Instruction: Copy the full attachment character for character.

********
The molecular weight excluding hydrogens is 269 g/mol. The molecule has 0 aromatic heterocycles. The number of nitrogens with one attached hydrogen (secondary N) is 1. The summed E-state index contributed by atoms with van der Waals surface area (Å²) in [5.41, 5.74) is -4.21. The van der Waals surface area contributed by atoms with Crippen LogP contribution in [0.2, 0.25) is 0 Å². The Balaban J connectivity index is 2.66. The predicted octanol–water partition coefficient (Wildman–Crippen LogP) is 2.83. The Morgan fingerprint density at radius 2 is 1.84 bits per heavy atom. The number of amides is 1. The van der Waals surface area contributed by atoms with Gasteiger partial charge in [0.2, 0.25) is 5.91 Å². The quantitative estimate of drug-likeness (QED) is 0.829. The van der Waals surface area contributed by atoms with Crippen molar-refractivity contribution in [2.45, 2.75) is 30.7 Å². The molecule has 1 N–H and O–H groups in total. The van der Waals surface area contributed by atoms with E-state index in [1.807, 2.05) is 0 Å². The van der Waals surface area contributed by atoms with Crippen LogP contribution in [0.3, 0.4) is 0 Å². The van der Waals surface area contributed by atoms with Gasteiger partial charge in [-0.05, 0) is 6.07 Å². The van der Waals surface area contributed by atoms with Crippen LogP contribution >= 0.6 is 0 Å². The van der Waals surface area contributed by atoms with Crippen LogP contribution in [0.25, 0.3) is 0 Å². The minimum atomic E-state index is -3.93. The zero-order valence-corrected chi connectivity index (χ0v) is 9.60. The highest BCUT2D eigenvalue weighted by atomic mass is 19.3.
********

The molecular weight excluding hydrogens is 269 g/mol. The molecule has 0 aromatic heterocycles. The number of nitrogens with one attached hydrogen (secondary N) is 1. The summed E-state index contributed by atoms with van der Waals surface area (Å²) in [5.41, 5.74) is -4.21. The van der Waals surface area contributed by atoms with Crippen LogP contribution in [0.2, 0.25) is 0 Å². The Balaban J connectivity index is 2.66. The predicted octanol–water partition coefficient (Wildman–Crippen LogP) is 2.83. The Morgan fingerprint density at radius 2 is 1.84 bits per heavy atom. The number of amides is 1. The van der Waals surface area contributed by atoms with Gasteiger partial charge in [0.2, 0.25) is 5.91 Å². The quantitative estimate of drug-likeness (QED) is 0.829. The van der Waals surface area contributed by atoms with Crippen molar-refractivity contribution in [2.45, 2.75) is 30.7 Å². The molecule has 1 N–H and O–H groups in total. The van der Waals surface area contributed by atoms with E-state index in [1.807, 2.05) is 0 Å². The van der Waals surface area contributed by atoms with Crippen LogP contribution in [0.3, 0.4) is 0 Å². The van der Waals surface area contributed by atoms with Gasteiger partial charge in [-0.05, 0) is 6.07 Å². The van der Waals surface area contributed by atoms with Crippen LogP contribution >= 0.6 is 0 Å². The van der Waals surface area contributed by atoms with Crippen LogP contribution in [0.25, 0.3) is 0 Å². The minimum atomic E-state index is -3.93. The zero-order valence-corrected chi connectivity index (χ0v) is 9.60. The highest BCUT2D eigenvalue weighted by atomic mass is 19.3.